Ultimately, I believe no matter the amount of state money we put towards affordable housing, unless we find a way to deal with the overall supply and demand problem at a market level, we aren’t going to get there,” Brandes said. 

He said there needs to be an all-hands-on-deck effort to bring the housing and rental rates down. 

Melissa Zornitta, executive director of the Hillsborough County City-County Planning Commission, said leaders anticipate welcoming 450,000 new residents to the county by 2045. 

“The immediate reaction from homeowners [on accessory dwelling units] is ‘not in my backyard,'” Buckhorn said.

Recently, the St. Petersburg City Council has enacted zoning changes that allow density increases on nearly 3,000 properties. The new Neighborhood Traditional Mixed Residential (NTM-1) zoning rules apply to properties within 175 feet of “future major streets” and currently high-trafficked roads.

Proponents said it was a critical strategy to move the needle – at least for now – while the county received immense pushback from neighbors about the added density and potential parking issues. 

Zornitta said homeowners were also concerned about the dwelling units converting into Airbnb vacation rental properties. 

“The state has preempted us from using some of the tools at our disposal,” she said. 

In July, the Live Local Act (Senate Bill 102) went into effect, increasing affordable housing funding and simultaneously stripping regulatory powers from city and county governments

Per the bill’s language, municipalities must authorize any multifamily and mixed-use developments in commercial, industrial or mixed zoning areas if 40% of the residential units are affordable for 30 years. Local leaders must also provide the highest allowable density in that area.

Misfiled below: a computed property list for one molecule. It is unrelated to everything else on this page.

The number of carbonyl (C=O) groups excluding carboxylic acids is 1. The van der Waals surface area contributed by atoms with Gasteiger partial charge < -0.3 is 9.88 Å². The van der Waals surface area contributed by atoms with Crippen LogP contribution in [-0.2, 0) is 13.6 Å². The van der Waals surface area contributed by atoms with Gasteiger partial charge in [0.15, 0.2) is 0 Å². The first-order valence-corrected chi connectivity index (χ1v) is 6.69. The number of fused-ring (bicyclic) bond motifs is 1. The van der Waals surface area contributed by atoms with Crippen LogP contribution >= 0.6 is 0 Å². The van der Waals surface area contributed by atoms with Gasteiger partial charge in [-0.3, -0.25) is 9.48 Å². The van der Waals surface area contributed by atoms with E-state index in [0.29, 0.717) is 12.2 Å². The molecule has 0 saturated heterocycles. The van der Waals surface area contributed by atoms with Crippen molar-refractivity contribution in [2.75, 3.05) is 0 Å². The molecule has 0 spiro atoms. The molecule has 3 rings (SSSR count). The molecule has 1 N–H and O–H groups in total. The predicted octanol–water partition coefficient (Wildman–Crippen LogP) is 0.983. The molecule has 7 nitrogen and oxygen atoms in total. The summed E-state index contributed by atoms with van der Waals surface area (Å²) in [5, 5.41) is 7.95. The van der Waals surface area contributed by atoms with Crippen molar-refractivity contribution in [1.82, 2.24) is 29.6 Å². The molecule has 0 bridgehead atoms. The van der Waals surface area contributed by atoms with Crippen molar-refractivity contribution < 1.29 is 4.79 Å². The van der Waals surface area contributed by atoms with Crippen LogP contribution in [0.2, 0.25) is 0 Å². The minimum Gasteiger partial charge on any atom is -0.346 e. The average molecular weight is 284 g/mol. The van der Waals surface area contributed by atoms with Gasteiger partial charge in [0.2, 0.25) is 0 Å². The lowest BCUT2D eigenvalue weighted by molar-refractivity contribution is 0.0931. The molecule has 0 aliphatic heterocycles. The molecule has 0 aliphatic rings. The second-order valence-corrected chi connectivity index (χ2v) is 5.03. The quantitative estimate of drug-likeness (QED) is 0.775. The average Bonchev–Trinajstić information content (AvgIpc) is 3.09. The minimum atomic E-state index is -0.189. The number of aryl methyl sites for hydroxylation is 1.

In addition, administrators must permit the maximum height for a commercial or residential property within one mile of a proposed development. 

Tallahassee lawmakers shouldn’t impede the authority of local governments, becoming a hindrance as local leaders are trying to address growing pains, Buckhorn and Brandes remarked. 

“We know what’s best for our cities,” Buckhorn said. “I don’t need some legislator from Palatka to tell me what’s good for Tampa, Florida. We can do that on our own.” 

Other factors go hand-in-hand with the crisis. “We have a real challenge keeping up with school construction [projects],” Zornitta said.

The problem exacerbates when investors strapped with cash scoop up the available land. “The school district is competing with developers who are buying land at a premium for luxury condos,” she said. 

Zornitta also said one of her goals is to aid the county in pre-planning sites rather than waiting later to pull the trigger. 

“Without a dedicated revenue source – whether it’s for roads or schools – you need a constant stream of revenue to cover the long-term debt in order to do a big project,” Buckhorn said. “Local governments will never be able to get ahead of the curve without dedicated revenue sources for 30-year increments.”